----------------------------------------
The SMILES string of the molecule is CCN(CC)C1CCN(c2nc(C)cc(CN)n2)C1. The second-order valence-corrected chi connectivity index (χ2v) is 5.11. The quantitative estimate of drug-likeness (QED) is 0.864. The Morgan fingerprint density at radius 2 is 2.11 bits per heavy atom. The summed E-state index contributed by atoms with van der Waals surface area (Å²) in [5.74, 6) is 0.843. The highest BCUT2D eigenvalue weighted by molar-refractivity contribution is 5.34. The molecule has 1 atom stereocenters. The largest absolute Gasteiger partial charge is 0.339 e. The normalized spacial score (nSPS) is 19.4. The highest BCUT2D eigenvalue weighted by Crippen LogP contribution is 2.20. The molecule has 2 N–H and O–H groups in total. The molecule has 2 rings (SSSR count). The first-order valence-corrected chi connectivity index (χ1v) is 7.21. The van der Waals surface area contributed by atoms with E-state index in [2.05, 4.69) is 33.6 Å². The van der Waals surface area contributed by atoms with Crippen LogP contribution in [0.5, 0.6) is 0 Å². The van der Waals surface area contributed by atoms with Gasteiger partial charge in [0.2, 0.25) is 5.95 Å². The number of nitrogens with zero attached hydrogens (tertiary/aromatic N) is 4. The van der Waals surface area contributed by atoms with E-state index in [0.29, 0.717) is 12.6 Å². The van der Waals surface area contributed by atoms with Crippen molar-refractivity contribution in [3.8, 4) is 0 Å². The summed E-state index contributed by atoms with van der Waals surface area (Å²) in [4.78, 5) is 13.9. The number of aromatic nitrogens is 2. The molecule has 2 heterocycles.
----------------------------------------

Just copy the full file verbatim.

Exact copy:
The SMILES string of the molecule is CCN(CC)C1CCN(c2nc(C)cc(CN)n2)C1. The second-order valence-corrected chi connectivity index (χ2v) is 5.11. The quantitative estimate of drug-likeness (QED) is 0.864. The Morgan fingerprint density at radius 2 is 2.11 bits per heavy atom. The summed E-state index contributed by atoms with van der Waals surface area (Å²) in [5.74, 6) is 0.843. The highest BCUT2D eigenvalue weighted by molar-refractivity contribution is 5.34. The molecule has 1 atom stereocenters. The largest absolute Gasteiger partial charge is 0.339 e. The normalized spacial score (nSPS) is 19.4. The highest BCUT2D eigenvalue weighted by Crippen LogP contribution is 2.20. The molecule has 2 N–H and O–H groups in total. The molecule has 2 rings (SSSR count). The first-order valence-corrected chi connectivity index (χ1v) is 7.21. The van der Waals surface area contributed by atoms with E-state index in [2.05, 4.69) is 33.6 Å². The van der Waals surface area contributed by atoms with Crippen LogP contribution in [0.5, 0.6) is 0 Å². The van der Waals surface area contributed by atoms with Gasteiger partial charge in [0.2, 0.25) is 5.95 Å². The number of nitrogens with zero attached hydrogens (tertiary/aromatic N) is 4. The van der Waals surface area contributed by atoms with E-state index in [0.29, 0.717) is 12.6 Å². The van der Waals surface area contributed by atoms with Crippen molar-refractivity contribution in [3.8, 4) is 0 Å². The summed E-state index contributed by atoms with van der Waals surface area (Å²) in [4.78, 5) is 13.9. The number of aromatic nitrogens is 2. The molecule has 2 heterocycles.